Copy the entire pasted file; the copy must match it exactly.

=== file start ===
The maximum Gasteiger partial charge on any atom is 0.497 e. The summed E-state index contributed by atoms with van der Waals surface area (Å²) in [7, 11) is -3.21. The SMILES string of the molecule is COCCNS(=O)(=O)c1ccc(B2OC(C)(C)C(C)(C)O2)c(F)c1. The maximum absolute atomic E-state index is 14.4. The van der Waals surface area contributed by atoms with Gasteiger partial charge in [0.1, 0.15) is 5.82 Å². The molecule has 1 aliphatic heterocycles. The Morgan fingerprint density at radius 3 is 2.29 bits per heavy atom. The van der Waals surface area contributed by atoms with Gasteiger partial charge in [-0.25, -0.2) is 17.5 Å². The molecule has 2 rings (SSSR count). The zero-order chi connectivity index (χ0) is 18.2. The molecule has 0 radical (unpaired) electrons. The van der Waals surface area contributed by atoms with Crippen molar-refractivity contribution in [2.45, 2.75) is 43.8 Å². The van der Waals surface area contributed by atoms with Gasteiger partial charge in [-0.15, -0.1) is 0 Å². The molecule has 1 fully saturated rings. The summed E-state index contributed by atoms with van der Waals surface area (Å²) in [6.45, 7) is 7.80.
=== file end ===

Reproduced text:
The maximum Gasteiger partial charge on any atom is 0.497 e. The summed E-state index contributed by atoms with van der Waals surface area (Å²) in [7, 11) is -3.21. The SMILES string of the molecule is COCCNS(=O)(=O)c1ccc(B2OC(C)(C)C(C)(C)O2)c(F)c1. The maximum absolute atomic E-state index is 14.4. The van der Waals surface area contributed by atoms with Gasteiger partial charge in [0.1, 0.15) is 5.82 Å². The molecule has 1 aliphatic heterocycles. The Morgan fingerprint density at radius 3 is 2.29 bits per heavy atom. The van der Waals surface area contributed by atoms with Gasteiger partial charge in [-0.25, -0.2) is 17.5 Å². The molecule has 2 rings (SSSR count). The zero-order chi connectivity index (χ0) is 18.2. The molecule has 0 radical (unpaired) electrons. The van der Waals surface area contributed by atoms with Crippen molar-refractivity contribution in [2.45, 2.75) is 43.8 Å². The van der Waals surface area contributed by atoms with Gasteiger partial charge in [-0.15, -0.1) is 0 Å². The molecule has 1 fully saturated rings. The summed E-state index contributed by atoms with van der Waals surface area (Å²) in [6.45, 7) is 7.80.